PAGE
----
Asana        & \mathversion{Asana}   \blurb \\
Asana Alt    & \mathversion{AsanaAlt}\blurb \\
Pagella      & \mathversion{Pagella} \blurb \\
Termes       & \mathversion{Termes}  \blurb \\
DejaVu       & \mathversion{DejaVu}  \blurb \\[0.5ex]
Neo Euler    & \mathversion{Euler}   \blurb \\[0.5ex]
Libertinus Math& \mathversion{Libertinus} \blurb
\end{tabular}
\end{document}
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    Beautiful answer. Truly exceptional. +1 – Sebastiano Mar 3 '18 at 11:21
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    Also, some of those fonts, especially XITS, have alternative styles as well. You can use commands such as \setmathfont[range={\mathcal,\mathbfcal},Alternate]{Asana Math} or \setmathfont[range={\mathcal,\mathbfcal},StylisticSet=1]{XITS Math} to get them, or even to get separate \mathcal and \mathscr letters within the same document. – Davislor Mar 3 '18 at 14:23
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    @Nasser You do need to install all the fonts that aren’t already part of your distro in order to display them. On Linux, if there’s no package for your distro, download the files (usually .otf, but sometimes .ttf or .ttc) to your ~/.fonts directory to make them available for you, or /usr/local/share/fonts to make them available to everyone. If you have a choice, install the .otf version. On Windows, download the files, double-click to open the font viewer, and hit the install button. – Davislor Mar 4 '18 at 0:28
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    You can get Neo Euler from github.com/khaledhosny/euler-otf but Cambria Math is a proprietary font that comes with MS Windows or Office. (You could technically buy a workstation license from Monotype, if you’re crazy.) You can search your Windows partition for cambria_01.ttf on the same computer, but be aware that this file is copyrighted. You should have the others, but if not, they’re at stixfonts.org and gust.org.pl/projects/e-foundry/tg-math – Davislor Mar 4 '18 at 0:42
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    Simply a great answer! – karlkoeller Mar 11 '18 at 10:31
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Since Mico graciously suggested I should expand my comments into an answer, I would like to add that there is another large class of math symbols available.

Many math fonts use the OpenType stylistic set or alternate font features to add variants. STIX Two is especially profligate with them: it comes with seventeen stylistic sets in addition to the default! These aren’t complete alternative fonts, but groupings of a few variants each.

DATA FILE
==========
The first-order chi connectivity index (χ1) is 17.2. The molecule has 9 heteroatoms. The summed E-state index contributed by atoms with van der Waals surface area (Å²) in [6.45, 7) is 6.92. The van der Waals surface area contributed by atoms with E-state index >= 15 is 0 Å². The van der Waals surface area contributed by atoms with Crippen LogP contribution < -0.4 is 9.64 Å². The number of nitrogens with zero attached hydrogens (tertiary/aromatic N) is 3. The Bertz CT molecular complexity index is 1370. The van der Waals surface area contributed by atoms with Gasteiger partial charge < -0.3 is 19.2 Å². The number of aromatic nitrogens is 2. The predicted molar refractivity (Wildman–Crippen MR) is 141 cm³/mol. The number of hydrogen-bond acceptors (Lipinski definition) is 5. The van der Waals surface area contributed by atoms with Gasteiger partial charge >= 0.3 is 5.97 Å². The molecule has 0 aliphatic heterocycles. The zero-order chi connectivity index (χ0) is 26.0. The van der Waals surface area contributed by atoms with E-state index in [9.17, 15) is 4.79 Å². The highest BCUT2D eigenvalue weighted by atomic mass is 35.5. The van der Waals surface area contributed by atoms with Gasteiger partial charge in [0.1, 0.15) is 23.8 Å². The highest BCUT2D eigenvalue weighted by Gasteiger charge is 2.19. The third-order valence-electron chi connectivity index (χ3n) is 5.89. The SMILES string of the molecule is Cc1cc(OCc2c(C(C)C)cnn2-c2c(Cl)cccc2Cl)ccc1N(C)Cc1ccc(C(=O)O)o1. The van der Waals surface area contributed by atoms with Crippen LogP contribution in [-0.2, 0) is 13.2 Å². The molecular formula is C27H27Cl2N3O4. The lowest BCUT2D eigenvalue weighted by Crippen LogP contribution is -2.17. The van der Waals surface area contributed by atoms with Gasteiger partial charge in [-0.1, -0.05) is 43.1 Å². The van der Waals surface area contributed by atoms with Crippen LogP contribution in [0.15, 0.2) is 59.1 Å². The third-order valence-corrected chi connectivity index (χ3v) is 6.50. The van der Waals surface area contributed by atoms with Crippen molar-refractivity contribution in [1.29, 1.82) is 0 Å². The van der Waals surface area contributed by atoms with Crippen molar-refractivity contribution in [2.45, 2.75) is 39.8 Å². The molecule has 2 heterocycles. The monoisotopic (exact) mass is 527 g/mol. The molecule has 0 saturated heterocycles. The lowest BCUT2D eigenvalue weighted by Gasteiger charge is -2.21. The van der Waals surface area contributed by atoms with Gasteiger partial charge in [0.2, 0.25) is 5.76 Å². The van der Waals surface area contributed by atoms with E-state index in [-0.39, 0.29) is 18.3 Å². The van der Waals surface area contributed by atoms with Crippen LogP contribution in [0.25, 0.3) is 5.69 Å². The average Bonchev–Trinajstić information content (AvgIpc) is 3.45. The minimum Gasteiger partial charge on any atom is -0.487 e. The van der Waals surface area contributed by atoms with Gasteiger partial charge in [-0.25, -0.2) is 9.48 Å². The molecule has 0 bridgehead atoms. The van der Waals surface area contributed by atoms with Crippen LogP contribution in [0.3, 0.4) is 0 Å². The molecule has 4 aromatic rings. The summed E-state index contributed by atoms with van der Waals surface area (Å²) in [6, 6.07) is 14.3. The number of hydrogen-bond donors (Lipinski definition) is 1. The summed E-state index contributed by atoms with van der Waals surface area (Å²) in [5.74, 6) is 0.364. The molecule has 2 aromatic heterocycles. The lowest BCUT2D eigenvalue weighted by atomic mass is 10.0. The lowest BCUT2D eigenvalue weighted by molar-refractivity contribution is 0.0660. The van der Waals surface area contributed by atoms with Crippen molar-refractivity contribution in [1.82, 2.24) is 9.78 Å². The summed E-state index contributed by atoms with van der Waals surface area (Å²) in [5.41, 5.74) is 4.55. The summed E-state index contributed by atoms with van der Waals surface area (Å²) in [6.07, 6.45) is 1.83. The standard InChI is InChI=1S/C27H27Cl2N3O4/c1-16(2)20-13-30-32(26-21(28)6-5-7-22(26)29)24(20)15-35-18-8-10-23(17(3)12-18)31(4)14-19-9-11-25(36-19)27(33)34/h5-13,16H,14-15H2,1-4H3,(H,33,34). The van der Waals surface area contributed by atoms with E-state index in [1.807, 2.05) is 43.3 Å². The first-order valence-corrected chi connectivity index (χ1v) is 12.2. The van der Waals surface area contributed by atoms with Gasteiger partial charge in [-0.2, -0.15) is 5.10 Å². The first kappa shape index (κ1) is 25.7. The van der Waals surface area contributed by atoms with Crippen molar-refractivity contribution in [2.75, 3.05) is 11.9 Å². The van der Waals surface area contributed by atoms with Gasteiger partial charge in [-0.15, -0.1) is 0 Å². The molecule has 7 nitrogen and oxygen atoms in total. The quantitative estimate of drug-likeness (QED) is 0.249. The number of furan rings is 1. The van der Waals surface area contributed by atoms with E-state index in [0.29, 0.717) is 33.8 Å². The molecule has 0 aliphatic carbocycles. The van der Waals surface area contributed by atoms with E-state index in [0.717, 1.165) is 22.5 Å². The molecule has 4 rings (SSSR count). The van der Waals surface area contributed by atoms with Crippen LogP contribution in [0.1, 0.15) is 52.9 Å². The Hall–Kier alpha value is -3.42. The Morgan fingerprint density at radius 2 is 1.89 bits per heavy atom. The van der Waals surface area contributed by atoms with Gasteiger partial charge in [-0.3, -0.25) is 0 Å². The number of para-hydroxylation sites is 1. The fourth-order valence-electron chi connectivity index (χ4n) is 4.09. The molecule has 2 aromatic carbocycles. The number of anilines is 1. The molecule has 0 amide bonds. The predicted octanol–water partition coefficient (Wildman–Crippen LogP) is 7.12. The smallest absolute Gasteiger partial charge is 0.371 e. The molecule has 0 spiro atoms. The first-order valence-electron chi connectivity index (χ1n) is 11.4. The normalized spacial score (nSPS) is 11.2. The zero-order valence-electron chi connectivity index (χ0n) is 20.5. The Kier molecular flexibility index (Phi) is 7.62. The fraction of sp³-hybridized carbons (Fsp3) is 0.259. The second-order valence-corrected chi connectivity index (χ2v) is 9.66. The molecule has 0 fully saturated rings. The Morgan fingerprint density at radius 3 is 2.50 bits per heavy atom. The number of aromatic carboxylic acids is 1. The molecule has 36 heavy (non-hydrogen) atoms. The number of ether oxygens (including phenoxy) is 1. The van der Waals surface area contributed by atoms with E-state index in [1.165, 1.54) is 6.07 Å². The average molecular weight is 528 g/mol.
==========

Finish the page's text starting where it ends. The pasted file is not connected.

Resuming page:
I gave as one example in my comment, and Mico added to his answer, that you can use \setmathfont[range={\mathcal,\mathbfcal},StylisticSet=1,Scale=MatchUppercase]{XITS Math} in unicode-math to use the alternative script font from XITS Math for \mathcal and \mathbfcal. Some fonts use a different OpenType feature, shown by \setmathfont[range={\mathcal,\mathbfcal},Alternate,Scale=MatchUppercase]{Asana Math}. (This leaves the defaults in place as \mathscr and \mathbfscr: Unicode maps both the calligraphic and script alphabets to the same code points, but unicode-math can set them to different fonts should you wish to for some reason.) STIX Two Math has this and the other stylistic sets from XITS Math, but also quite a few others, including smaller variants for ∑ and ∏ in stylistic set 7, a more upright ∫ in stylistic set 8, and variant mathematical letters g, u, v, w and z in stylistic set 2.

You can set a stylistic set as the default, or set a range of characters to one as in the previous example, or replace individual code points. For example, I like to use Paul Halmos’ black “tombstone” for the Q.E.D. symbol, like DEK did (some of the time, including the 1997 edition of The Art of Computer Programming), and XITS Math has an attractive version of it at U+220E:

\renewcommand{\qedsymbol}{\ensuremath{\char"220E}}
\setmathfont[range="220E]{XITS Math}

You could similarly test the smaller ∑ and ∏ in STIX Two with \setmathfont[range={"2211,"220F},StylisticSet=7]{STIX Two Math}.

There is also the option to remap a font to a particular math alphabet, such as Fraktur or blackboard bold.

The STIX Two stylistic sets are fully documented in a file called docs/STIX_2.0.0_stylistic_sets.pdf in the STIX distribution. You can also open any math font in FontForge and check for stylistic and alternate sets: stylistic sets have names such as ss01 and alternates, such as the one for Asana Math, are salt.